In recent weeks, Summerland has suffered several incidents of racist graffiti and vandalism. These offensive acts are part of a larger trend of hate crimes across the country.
There has always been an element of racism in Summerland, like anywhere. While no expression of hate is acceptable, the increasingly overt and public displays are generating more hurt and anger than ever, and they risk instilling a sense of insecurity and fear of violence amongst many of our residents.
This hatred is not representative of who we are as a community. Perhaps they’re the actions of only one or two individuals, maybe some juveniles. But whoever is responsible, they are becoming more emboldened and their crimes more frequent.
They are damaging Summerland’s long-standing reputation as a warm and welcoming community.
News media need to be more circumspect when reporting acts of hate. One-off reports and photos/videos of vandalized public spaces diminish the seriousness of the problem by making them appear as rare occurrences. At the same time, they provide perpetrators the publicity they crave, inspire copycat crimes, and serve as a recruitment tool for white supremacist groups.
We need our professional journalists looking under the covers at the root causes of racism and providing analysis on how they affect our social fabric.
With everything from social media to unfiltered music, youth today receive a lot of mixed messages. Education at both home and school is essential to help them learn what is and isn’t socially acceptable.
School District 67 draws on guidance from the government to provide teachers with classroom resources and professional learning focused on anti-racism. The school board also has an Equity Committee that includes student representation.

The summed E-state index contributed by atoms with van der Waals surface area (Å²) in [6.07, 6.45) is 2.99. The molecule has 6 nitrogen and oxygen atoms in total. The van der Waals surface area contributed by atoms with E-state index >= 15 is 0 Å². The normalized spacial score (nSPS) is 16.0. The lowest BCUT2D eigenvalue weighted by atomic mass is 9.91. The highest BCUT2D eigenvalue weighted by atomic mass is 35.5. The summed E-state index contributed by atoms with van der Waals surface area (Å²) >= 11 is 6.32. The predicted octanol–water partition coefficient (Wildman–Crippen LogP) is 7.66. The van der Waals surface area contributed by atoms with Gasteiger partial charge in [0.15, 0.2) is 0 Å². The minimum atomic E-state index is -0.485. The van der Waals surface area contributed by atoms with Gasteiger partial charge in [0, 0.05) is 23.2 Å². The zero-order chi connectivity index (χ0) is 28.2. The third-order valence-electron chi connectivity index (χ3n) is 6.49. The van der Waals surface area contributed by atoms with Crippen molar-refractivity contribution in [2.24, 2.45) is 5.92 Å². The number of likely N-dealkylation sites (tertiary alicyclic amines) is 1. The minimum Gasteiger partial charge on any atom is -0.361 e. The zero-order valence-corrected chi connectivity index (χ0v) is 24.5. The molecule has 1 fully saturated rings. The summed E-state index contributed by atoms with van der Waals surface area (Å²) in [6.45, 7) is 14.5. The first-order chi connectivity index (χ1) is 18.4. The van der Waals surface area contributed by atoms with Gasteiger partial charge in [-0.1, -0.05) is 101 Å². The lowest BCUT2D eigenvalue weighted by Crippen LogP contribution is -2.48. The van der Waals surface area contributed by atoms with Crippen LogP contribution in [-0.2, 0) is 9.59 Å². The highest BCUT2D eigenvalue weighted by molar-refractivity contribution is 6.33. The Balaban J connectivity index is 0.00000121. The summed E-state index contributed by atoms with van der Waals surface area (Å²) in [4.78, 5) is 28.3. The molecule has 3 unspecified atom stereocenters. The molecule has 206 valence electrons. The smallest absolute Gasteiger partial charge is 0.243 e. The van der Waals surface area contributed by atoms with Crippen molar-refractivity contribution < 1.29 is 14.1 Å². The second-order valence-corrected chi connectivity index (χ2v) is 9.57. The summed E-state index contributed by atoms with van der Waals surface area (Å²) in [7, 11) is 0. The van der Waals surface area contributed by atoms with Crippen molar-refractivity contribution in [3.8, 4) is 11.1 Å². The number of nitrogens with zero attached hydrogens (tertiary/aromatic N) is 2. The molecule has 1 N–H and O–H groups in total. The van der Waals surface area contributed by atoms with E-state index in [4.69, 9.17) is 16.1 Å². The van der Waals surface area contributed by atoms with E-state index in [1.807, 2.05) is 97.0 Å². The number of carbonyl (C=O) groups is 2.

As guardians of the public interest, local government must also do its part by sending out strong messages that racism will not be tolerated and must be condemned.
The District of Summerland has a 10-page anti-racial discrimination and anti-racism policy that aims to ensure all who work or interact with the Municipality can do so in an environment free from racism and racial discrimination.
Council also supports local groups working to create a more inclusive community, largely through our membership of the regional Respect Network and collaborations with South Okanagan Immigrant and Community Services (SOICS).
We further respond to acts of hate by bringing them to the attention of the appropriate authorities, including the provincial Human Rights Commissioner and the RCMP.
In fact, anybody who might have information about any hate crime should be contacting the police.
Sometimes incidents of racism go unreported. We need to start calling in everything. We need the RCMP to investigate these crimes, and they need to start catching the culprits and laying charges.
We all have a role to play in combating racism by continually educating ourselves and holding conversations with our friends, family and children. We must denounce racism at every opportunity and show understanding and compassion to victims of hate crimes.
By coming together as a community, we can fight hate and construct a better future. We can show the world that racism isn’t tolerated in Summerland.
Doug Holmes is mayor of Summerland.